|With Joe Nathan (right) and Yu Darvish, the Rangers are stong on the front and back end. (US Presswire)|
Joe Nathan never figured the Rangers would call.
He was a free-agent closer for the first time in his career, finally feeling completely healthy a year and a half on from Tommy John surgery, looking for a job and wondering who would be interested.
He never figured on the Rangers.
"Because Neftali had done such a good job for them," Nathan said.
He could also have said that the Rangers don't do multiyear contracts with relief pitchers -- or didn't. Jon Daniels went through six winters as Rangers general manager without doing any of them, until he signed Nathan to a two-year, $14.75 million deal last November.
Rangers' offense powerful, while Neftali Feliz bolsters an already strong staff. Likes and dislikes >>
Why now? Why Nathan? And why, when the Rangers (as Nathan said) already had a closer who had saved 72 games in 81 chances over the last two seasons?
Think of it this way (because this is how the Rangers thought of it):
They weren't buying a closer. They were buying a starter.
They were determined to move Neftali Feliz into the rotation. But they knew that to do it -- and for manager Ron Washington to feel completely comfortable with it -- they were going to need an established closer.
"Last spring, we experimented with Neftali as a starter, but we weren't protected," Washington said. "So the first thing Jon did [last winter] was get some protection. And he made a great choice."
That choice was easier than you'd think, even in a winter where the market was flooded with closers. The Rangers liked Nathan so much that they had tried to trade for him last July, and again last August.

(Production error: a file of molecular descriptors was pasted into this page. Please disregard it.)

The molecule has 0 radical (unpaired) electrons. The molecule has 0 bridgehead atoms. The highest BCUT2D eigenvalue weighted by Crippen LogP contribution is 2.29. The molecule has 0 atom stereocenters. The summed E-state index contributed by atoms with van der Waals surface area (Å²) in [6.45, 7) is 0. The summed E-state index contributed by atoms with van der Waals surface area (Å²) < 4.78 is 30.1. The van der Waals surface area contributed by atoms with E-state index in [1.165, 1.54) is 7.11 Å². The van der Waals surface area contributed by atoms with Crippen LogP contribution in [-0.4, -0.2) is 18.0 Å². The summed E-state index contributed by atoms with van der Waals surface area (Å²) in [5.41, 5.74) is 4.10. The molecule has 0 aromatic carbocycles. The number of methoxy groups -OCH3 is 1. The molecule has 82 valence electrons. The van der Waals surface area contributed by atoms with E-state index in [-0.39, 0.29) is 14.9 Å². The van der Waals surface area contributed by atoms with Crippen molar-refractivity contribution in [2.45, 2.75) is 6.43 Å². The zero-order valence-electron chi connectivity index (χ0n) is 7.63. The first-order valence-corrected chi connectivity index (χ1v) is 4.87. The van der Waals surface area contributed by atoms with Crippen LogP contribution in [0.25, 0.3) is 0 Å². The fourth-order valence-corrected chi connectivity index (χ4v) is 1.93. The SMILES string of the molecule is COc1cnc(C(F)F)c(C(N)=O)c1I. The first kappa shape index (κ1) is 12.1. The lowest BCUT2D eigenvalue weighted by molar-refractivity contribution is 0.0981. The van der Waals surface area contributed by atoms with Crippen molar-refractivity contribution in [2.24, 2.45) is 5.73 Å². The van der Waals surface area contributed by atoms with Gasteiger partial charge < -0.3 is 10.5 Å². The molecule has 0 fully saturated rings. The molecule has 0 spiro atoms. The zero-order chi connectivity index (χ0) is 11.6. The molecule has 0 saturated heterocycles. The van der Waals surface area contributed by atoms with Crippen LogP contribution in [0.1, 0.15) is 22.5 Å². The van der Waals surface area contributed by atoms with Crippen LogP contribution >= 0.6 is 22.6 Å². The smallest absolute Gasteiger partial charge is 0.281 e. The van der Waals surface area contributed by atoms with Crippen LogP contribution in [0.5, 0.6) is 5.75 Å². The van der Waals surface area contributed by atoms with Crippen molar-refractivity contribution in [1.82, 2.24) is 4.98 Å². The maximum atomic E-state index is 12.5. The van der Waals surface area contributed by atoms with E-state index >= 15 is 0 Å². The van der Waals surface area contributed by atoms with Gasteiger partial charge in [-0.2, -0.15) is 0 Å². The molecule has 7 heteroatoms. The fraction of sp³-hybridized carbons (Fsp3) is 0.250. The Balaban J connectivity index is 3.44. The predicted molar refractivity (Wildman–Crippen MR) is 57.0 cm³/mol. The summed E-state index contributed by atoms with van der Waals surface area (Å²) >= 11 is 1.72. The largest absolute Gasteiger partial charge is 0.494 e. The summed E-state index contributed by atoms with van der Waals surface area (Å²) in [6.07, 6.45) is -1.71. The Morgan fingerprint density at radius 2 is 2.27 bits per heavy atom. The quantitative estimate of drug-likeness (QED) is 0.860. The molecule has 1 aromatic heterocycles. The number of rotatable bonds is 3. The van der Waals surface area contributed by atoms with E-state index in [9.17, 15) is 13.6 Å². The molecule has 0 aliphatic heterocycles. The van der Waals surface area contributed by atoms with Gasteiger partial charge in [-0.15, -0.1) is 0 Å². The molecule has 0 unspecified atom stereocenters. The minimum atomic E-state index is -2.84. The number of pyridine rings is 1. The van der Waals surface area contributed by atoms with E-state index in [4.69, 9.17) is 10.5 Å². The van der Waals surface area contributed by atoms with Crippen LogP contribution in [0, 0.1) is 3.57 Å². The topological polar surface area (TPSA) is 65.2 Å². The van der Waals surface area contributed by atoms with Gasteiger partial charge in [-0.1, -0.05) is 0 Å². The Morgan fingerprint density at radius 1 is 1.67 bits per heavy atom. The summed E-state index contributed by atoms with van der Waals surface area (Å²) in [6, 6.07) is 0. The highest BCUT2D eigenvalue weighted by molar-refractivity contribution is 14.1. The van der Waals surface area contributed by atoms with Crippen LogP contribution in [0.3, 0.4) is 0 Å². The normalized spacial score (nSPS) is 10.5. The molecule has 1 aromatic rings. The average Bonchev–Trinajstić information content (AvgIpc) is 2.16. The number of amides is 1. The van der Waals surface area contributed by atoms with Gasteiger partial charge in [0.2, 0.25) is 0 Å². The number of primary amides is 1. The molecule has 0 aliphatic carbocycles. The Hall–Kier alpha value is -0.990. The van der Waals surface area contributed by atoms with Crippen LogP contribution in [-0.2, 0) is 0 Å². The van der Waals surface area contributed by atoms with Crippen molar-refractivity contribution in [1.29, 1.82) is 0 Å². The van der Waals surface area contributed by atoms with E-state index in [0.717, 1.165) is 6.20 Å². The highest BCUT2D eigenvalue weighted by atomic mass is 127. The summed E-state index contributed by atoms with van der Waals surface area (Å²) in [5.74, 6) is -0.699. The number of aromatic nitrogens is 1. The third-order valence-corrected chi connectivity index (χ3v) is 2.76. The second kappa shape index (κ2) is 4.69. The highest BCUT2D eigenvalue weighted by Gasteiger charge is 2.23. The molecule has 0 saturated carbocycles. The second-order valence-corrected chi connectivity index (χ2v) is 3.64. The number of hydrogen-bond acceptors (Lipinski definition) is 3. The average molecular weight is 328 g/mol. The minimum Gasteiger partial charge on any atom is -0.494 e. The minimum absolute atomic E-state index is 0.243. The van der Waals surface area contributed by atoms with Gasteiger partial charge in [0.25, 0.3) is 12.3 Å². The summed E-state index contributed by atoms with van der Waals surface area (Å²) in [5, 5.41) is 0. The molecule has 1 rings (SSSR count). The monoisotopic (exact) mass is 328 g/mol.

They believed he was healthy, and went to see him after the season, just to be sure.
They believed that his success at the end of last season (a 3.18 ERA and 11 saves in 12 chances over his final 30 appearances) was a sign that Nathan was improving as he put the surgery further behind him. And they thought his superior makeup was a big plus.
"We really felt that he fit what we're all about," Daniels said.
Bust ... Elvis Andrus, SS: Elvis Andrus has been very consistent since his arrival in the majors back in 2009 as a 20-year-old. However, consistency isn't necessarily what Fantasy owners are looking for from a young hitter. Before a player reaches his peak, owners would ideally like to see growth, but Andrus hasn't provided many signs of progress. He has yet to develop much power, build on his walk rate or break the 40-steals barrier. Andrus has reduced his strikeouts, though we have yet to see it have much effect on his batting average. He is still plenty young enough to have a breakout season and because of his youth, many owners may assume it is coming this year. However, there are no signs of it occurring anytime soon, and he could wind up underperforming his draft position for many owners.